30(b)-31. He is said to be a Jivanmukta who cognises: ‘I am Brahman alone, I am Chit alone, I am the supreme’. No doubt need be entertained about this; ‘I am Hamsa itself, I remain of my own will, I can see myself through myself, I reign happy in the kingdom of Atman and enjoy in myself the bliss of my own Atman’.

32. He is a Jivanmukta who is himself, the foremost and the one undaunted person who is himself the lord and rests in his own Self.

Videha Mukta

33. He is a Videhamukta who has become Brahman, whose Atman has attained quiescence, who is of the nature of Brahmic bliss, who is happy, who is of a pure nature and who is a great Mouni (observer of silence).

34-37. He is a Videhamukta who remains in Chinmatra alone without (even) thinking thus: ‘I am all Atman, the Atman that is equal (or the same) in all, the pure, without one, the non-dual, the all, the self only, the birthless and the deathless – I am myself the undecaying Atman that is the object aimed at, the sporting, the silent, the blissful, the beloved and the bondless salvation – I am Brahman alone – I am Chit alone’.

38. He is a Videhamukta who having abandoned the thought: ‘I alone am the Brahman’ is filled with bliss.

39-47(a). He is a Videhamukta who having given up the certainty of the existence or non-existence of all objects is pure Chidananda (the consciousness-bliss), who having abandoned (the thought): ‘I am Brahman’ (or) ‘I am not Brahman’ does not mingle his Atman with anything, anywhere or at any time, who is ever silent with the silence of Satya, who does nothing, who has gone beyond Gunas, whose Atman has become the All, the great and the purifier of the elements, who does not cognise the change of time, matter, place, himself or other differences, who does not see (the difference of) ‘I’, ‘thou’, ‘this’, or ‘that’, who being of the nature of time is yet without it, whose Atman is void, subtle and universal, but yet without (them), whose Atman is divine and yet without Devas, whose Atman is measurable and yet without measure, whose Atman is without inertness and within every one, whose Atman is devoid of any Sankalpa, who thinks always: ‘I am Chinmatra, I am simply Paramatman, I am only of the nature of spiritual wisdom, I am only of the nature of Sat, I am afraid of nothing in this world’, and who is without the conception of Devas, Vedas and sciences, ‘All this is consciousness, etc.,’ and regards all as void.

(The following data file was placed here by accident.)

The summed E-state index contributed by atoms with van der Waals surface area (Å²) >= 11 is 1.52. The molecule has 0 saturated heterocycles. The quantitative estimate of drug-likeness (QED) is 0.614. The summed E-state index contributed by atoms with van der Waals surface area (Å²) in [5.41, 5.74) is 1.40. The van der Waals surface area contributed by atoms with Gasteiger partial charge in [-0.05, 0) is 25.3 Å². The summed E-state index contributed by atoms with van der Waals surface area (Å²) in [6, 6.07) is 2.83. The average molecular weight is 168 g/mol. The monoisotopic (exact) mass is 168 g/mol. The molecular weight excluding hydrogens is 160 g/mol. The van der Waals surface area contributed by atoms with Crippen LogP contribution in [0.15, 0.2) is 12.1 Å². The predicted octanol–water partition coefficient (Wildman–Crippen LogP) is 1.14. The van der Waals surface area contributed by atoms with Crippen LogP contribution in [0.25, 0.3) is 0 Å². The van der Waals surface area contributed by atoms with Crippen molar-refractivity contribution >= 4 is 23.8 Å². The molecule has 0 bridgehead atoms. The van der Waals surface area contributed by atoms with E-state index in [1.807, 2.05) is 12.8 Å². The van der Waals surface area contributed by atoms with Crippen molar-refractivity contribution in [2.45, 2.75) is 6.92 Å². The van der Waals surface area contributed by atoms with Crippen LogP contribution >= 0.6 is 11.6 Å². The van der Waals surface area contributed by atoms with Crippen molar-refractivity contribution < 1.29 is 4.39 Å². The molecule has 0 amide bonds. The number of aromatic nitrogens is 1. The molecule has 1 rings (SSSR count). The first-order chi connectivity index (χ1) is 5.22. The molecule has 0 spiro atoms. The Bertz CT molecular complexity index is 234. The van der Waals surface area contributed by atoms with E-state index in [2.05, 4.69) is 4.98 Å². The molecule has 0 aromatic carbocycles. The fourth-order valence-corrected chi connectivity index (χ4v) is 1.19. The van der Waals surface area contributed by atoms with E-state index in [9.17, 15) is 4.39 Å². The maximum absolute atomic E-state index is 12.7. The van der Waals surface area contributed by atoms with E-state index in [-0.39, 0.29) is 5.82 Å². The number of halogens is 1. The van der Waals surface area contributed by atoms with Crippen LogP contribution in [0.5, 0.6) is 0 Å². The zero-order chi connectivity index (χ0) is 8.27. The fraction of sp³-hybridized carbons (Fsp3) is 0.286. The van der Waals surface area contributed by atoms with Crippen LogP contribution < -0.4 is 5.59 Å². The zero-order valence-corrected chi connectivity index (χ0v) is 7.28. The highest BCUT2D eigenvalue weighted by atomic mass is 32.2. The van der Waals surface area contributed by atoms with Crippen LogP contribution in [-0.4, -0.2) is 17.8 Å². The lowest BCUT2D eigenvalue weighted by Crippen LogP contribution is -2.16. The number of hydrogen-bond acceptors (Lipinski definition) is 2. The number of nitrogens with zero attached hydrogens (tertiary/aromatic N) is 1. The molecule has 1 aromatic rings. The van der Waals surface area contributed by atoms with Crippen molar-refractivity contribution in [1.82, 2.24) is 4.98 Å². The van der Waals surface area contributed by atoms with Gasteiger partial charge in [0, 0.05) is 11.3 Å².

47(b)-48. He is a Videhamukta who has realised himself to be Chaitanya alone, who is remaining at ease in the pleasure-garden of his own Atman, whose Atman is of an illimitable nature, who is without conception of the small and the great and who is the fourth of the fourth state and the supreme bliss.

49-53(a). He is a Videhamukta whose Atman is nameless and formless, who is the great spiritual wisdom of the nature of bliss and of the nature of the state beyond Turya, who is neither auspicious nor inauspicious, who has Yoga as his Atman, whose Atman is associated with Yoga, who is free from bondage or freedom, without Guna or non-Guna, without space, time, etc., without the witnessable and the witness, without the small or the great and without the cognition of the universe or even the cognition of the nature of Brahman, but who finds his spiritual effulgence in his own nature, who finds bliss in himself, whose bliss is beyond the scope of words and mind and whose thought is beyond the beyond.

53(b)-54. He is said to be a Videhamukta who has gone beyond (or mastered quite) the modifications of Chitta, who illumines such modifications and whose Atman is without any modifications at all. In that case, he is neither embodied nor disembodied. If such a thought is entertained (even), for a moment, then he is surrounded (in thought) by all.